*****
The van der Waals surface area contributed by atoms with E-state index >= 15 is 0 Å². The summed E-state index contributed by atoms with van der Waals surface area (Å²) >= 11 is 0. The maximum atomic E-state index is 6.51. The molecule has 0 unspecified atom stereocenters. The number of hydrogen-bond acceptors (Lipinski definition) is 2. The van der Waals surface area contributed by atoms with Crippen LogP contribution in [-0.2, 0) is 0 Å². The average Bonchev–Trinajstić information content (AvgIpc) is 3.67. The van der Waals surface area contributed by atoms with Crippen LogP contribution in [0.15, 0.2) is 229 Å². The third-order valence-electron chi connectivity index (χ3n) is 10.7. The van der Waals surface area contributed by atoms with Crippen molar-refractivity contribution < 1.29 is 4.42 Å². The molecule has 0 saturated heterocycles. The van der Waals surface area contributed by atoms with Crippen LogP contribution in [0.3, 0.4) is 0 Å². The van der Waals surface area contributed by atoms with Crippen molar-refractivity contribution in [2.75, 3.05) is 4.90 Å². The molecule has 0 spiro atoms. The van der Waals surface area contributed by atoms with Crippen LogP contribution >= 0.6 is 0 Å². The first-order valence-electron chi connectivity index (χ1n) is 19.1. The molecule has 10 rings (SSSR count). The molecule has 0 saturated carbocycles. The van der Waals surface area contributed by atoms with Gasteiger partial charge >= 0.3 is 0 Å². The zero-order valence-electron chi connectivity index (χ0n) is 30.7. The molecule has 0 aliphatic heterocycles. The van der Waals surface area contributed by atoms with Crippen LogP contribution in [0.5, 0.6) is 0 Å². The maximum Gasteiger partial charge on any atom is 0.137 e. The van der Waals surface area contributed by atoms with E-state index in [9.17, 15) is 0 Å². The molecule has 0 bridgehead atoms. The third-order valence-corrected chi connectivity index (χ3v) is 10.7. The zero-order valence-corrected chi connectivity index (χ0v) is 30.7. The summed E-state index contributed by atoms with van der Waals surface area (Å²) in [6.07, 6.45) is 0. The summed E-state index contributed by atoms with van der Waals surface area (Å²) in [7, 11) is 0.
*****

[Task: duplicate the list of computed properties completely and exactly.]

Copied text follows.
The van der Waals surface area contributed by atoms with E-state index >= 15 is 0 Å². The summed E-state index contributed by atoms with van der Waals surface area (Å²) >= 11 is 0. The maximum atomic E-state index is 6.51. The molecule has 0 unspecified atom stereocenters. The number of hydrogen-bond acceptors (Lipinski definition) is 2. The van der Waals surface area contributed by atoms with Crippen LogP contribution in [-0.2, 0) is 0 Å². The average Bonchev–Trinajstić information content (AvgIpc) is 3.67. The van der Waals surface area contributed by atoms with Crippen LogP contribution in [0.15, 0.2) is 229 Å². The third-order valence-electron chi connectivity index (χ3n) is 10.7. The van der Waals surface area contributed by atoms with Crippen molar-refractivity contribution < 1.29 is 4.42 Å². The molecule has 0 saturated heterocycles. The van der Waals surface area contributed by atoms with Crippen LogP contribution in [0.3, 0.4) is 0 Å². The van der Waals surface area contributed by atoms with Crippen molar-refractivity contribution in [2.75, 3.05) is 4.90 Å². The molecule has 0 spiro atoms. The van der Waals surface area contributed by atoms with Crippen LogP contribution >= 0.6 is 0 Å². The first-order valence-electron chi connectivity index (χ1n) is 19.1. The molecule has 10 rings (SSSR count). The molecule has 0 saturated carbocycles. The van der Waals surface area contributed by atoms with Gasteiger partial charge >= 0.3 is 0 Å². The zero-order valence-electron chi connectivity index (χ0n) is 30.7. The molecule has 0 aliphatic heterocycles. The van der Waals surface area contributed by atoms with Crippen LogP contribution in [0.5, 0.6) is 0 Å². The maximum Gasteiger partial charge on any atom is 0.137 e. The van der Waals surface area contributed by atoms with E-state index in [9.17, 15) is 0 Å². The molecule has 0 bridgehead atoms. The third-order valence-corrected chi connectivity index (χ3v) is 10.7. The zero-order valence-corrected chi connectivity index (χ0v) is 30.7. The summed E-state index contributed by atoms with van der Waals surface area (Å²) in [6.07, 6.45) is 0. The summed E-state index contributed by atoms with van der Waals surface area (Å²) in [7, 11) is 0.